If you know local authors, check out their websites and see if they have fees and program listed. Here are examples: http://www.sustrinbooks.com/presentation.html (Note this is outdated, they haven't done visits since COVID), http://www.cindysommer.com/cindy-sommer-author-brochure.html. Your local SCBWI chapter may have a better idea of the going rate in your area. Consider whether an author shows events on their social media (if not,they may be pricing too high or simply prefer not to do so) and whether they have a lot of events or just a few. With one book and no experience, you don't want to price the same as authors who've been presenting for years.

I hope this helps you get started on figuring this all out.

Thank you, Debbie! For your detailed response! Your advice is super helpful as I figure out how to approach author school visits. I'll definitely make sure my presentation fits with what schools are teaching. Offering some low-cost or free programs to practice is a smart idea too.

Your point about word of mouth makes sense—I'll aim for a balance between showing my value and setting realistic expectations. I really appreciate your help and sharing your experience. Thanks again!

RebeccaL-G

Check out Alexis O'Neill's site http://schoolvisitexperts.com/about/
Also, Kim Norman has a book on Amazon titled Sell Books and Get Paid Doing Author School Visits. The Kindle version is quite affordable.
Rebecca Langston-George
www.rebeccalangston-george.com

Ree

Thank you all for sharing. I'm looking to set up a presentation and am at a loss as to how to make a nice one.

Ree
www.reeaugustine.com
HANGABOUT, FAR FROM HOME, Orange Blossom Publishing, August 2023.

andracill

Robin
Unspun: A Collection of Tattered Fairy Tales: https://www.amazon.com/dp/B07BSR6CPJ/

dkshumaker

So I live in Northern VA and actually have prices on my website: https://debrashumaker.com/author_visits/

My books came out during the pandemic so I spent a lot of time devouring Kim Norman's book that Rebecca mentioned and going to many different websites to see what other authors have done on their websites. Kate Messner also had an amazing series of webinars on creating Virtual Author Visits when the pandemic hit. I have no idea if those are available to purchase somehow but they were so well done and helped me so much. Like Debbie mentioned, I did do a few free visits virtually to classrooms where friends/cousins teach then one or two to local schools I had connections to in order to get some practice and see what works and didn't. Last school year was my first "real" year and I ended up doing 5 or 6 paid visits. I decided to raise my prices a bit for this year so we'll see how that goes. I'm actually in the middle of addressing postcards to reach out to schools in my surrounding counties. I had so much fun doing visits that I'm hoping to do more this year.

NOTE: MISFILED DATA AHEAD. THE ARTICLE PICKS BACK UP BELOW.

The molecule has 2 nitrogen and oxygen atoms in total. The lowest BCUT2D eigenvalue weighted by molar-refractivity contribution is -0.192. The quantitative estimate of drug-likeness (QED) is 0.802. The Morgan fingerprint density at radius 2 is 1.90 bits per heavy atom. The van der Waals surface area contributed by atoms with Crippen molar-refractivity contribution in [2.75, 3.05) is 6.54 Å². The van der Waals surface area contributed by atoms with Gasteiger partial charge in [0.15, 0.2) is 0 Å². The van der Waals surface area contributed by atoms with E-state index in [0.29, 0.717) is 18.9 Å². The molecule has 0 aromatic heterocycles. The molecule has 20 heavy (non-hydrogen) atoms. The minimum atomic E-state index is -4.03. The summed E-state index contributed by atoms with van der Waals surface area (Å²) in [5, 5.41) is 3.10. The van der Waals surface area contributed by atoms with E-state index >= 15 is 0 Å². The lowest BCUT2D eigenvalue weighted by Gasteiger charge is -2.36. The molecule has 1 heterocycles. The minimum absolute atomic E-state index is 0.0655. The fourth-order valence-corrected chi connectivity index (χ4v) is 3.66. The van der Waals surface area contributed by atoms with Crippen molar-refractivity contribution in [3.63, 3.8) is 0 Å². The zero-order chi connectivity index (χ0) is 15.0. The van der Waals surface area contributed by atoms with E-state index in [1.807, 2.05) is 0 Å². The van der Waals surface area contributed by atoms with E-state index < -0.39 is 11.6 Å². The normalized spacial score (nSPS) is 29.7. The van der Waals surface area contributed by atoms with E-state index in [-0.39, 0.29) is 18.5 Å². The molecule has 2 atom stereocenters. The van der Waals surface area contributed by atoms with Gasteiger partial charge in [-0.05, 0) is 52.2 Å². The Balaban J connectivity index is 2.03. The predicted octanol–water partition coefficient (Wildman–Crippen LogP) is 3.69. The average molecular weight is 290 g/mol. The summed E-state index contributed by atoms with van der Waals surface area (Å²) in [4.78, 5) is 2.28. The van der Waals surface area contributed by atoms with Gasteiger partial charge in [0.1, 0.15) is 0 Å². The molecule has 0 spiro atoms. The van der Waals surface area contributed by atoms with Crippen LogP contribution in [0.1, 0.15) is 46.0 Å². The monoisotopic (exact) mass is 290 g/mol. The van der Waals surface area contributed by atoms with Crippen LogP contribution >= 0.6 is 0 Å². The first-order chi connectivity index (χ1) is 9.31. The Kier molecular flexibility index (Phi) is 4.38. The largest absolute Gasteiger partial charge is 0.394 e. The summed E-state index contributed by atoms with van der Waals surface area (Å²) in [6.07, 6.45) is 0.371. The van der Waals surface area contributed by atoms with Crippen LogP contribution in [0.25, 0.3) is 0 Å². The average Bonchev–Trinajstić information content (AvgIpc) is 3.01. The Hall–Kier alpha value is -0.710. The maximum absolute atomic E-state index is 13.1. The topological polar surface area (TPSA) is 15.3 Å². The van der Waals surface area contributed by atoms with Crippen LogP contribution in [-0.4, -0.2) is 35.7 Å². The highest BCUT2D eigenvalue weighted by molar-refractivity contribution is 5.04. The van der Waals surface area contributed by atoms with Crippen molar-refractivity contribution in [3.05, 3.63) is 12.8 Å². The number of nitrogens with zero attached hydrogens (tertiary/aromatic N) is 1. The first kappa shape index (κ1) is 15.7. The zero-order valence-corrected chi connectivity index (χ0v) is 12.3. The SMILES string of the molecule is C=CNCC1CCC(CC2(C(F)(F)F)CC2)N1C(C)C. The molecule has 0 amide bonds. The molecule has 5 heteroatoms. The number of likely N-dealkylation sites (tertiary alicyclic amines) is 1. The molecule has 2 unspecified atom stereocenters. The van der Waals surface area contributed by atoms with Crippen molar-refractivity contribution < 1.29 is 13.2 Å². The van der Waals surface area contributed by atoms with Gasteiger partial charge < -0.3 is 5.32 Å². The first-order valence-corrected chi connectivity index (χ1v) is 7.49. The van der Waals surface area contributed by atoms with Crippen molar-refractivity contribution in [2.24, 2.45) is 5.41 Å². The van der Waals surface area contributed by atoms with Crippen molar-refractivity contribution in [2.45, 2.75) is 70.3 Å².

If you are on Facebook, there is an amazing group called "Create Amazing School Visits" that you should check out. I've learned so much from that group. Nearly any question you have has likely been answered. I think you have to ask to join the group. If you do, I recommend doing some "search" on topics you have questions on before posting a question because seriously, I think every question has been asked more than once and people love to help each other out! :-)

As Debbie said, teachers are looking for much more than a storytime. They want presentations to connect to the curriculum. Best of luck!
Freaky Funky Fish ( Running Press Kids, May 2021)
Tell Someone (Albert Whitman, October 2021)
Peculiar Primates (Running Press Kids, October 2022)

HuiLi

Thanks a bunch for sharing this valuable information, Dkshumaker!

I took a look at your website and must say, I'm impressed with the school visit brochure you created. It's not only informative but also impeccably organized.
What a brilliant concept!

Your advice on linking it to the curriculum is also incredibly useful. Thanks again for being so generous with your insights!

dkshumaker

Freaky Funky Fish ( Running Press Kids, May 2021)
Tell Someone (Albert Whitman, October 2021)
Peculiar Primates (Running Press Kids, October 2022)